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The House of Lords’ Built Environment Committee has published its report into ‘Meeting housing demand’ which concludes that “the Government must address barriers to building much needed new homes”. It says that too many people currently live in expensive, unsuitable and poor-quality homes and housing supply needs to be increased to tackle the housing crisis now.
The Committee acknowledges that building more homes will not address affordability pressures in the short term but says it is an essential first step to ensure that demand can be met in the long term. It notes that it heard that meeting future housing demand will require more homes of all kinds.
The Committee heard that the Government’s target of 300,000 new homes per year and one million new homes by 2024 may not be enough to address future trends and raises concerns that these targets will not be met if the barriers to building new homes are not addressed.
Key conclusions and recommendations of interest include:
• The role of SMEs in the housebuilding industry has collapsed. SMEs should be supported by reducing planning risk, making more small sites available, and increasing access to finance.
• The population is ageing and by 2050 one in four people in the UK will be over 65. The country needs more specialist and mainstream housing suitable for the elderly.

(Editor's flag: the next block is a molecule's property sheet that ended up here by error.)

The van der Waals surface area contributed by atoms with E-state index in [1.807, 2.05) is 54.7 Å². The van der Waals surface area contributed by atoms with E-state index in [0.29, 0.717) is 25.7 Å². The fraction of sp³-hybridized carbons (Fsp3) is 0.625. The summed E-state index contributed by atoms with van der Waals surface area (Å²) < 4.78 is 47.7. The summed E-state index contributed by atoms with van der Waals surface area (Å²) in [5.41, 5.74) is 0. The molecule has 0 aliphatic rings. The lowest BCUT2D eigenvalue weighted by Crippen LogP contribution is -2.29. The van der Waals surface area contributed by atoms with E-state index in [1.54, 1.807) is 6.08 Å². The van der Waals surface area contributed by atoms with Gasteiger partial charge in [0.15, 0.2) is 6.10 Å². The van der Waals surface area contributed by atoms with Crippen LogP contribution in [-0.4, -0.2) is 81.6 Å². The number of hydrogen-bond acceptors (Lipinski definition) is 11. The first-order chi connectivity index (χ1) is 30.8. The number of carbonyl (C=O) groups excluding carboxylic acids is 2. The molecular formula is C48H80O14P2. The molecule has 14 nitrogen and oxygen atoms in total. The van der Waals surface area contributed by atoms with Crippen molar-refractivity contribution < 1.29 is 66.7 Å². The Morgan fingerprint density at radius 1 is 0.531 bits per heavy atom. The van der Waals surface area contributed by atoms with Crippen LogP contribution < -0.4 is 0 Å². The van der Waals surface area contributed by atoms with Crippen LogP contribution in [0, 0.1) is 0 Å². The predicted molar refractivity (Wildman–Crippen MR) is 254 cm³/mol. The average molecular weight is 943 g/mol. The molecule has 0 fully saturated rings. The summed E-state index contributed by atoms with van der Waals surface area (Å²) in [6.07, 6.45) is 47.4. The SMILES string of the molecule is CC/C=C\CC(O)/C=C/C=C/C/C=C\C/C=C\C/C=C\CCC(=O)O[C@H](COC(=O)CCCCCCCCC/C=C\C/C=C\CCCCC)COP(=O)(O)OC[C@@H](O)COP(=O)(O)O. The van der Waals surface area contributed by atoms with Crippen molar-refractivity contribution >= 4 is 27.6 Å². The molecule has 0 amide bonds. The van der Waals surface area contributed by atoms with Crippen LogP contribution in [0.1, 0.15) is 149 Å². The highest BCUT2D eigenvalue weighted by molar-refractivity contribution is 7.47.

• Uncertainty and delays to planning reforms have had a ‘chilling effect’ on housebuilding and created uncertainty for housebuilders and planners. The Government needs to set out its strategy for the planning system. This should include clear proposals on local plans, infrastructure funding and land availability. In light of half of local authorities not having up to date plans, the Committee says that the barriers to plan making must be addressed. It supports the Government’s proposals to get all authorities to make local plans within 30 months of any new legislation. It also says that planning departments need more resource to avert an emerging staffing crisis.
• Government must change its approach to spending on housing. Over time the money spent on housing benefit should be invested in increasing the social housing stock. Right to Buy schemes are not good value for money: increasing the housing supply would be a more effective use of funding.
• On Help to Buy, the Committee finds that the scheme, which will have cost around £29 billion in cash terms by 2023, inflates prices by more than its subsidy value in areas where it is needed the most. It notes recent changes to the programme but says that this funding would be better spent on increasing housing supply.
The Committee also highlights the importance of addressing the skills shortages in the construction and planning sectors.
Within the report it references Rentplus’ evidence submission (p26):
“We heard that the high costs of housing in the private rented sector inhibit people from saving the deposit necessary to move into home ownership. Given that average deposits are £59,000, “saving for a deposit is impossible for many renters on lower incomes”, especially as research before the COVID-19 pandemic showed that 45% of private renters in England did not have enough savings to pay their rent for more than a month if they lost their job.”
The full report is available here.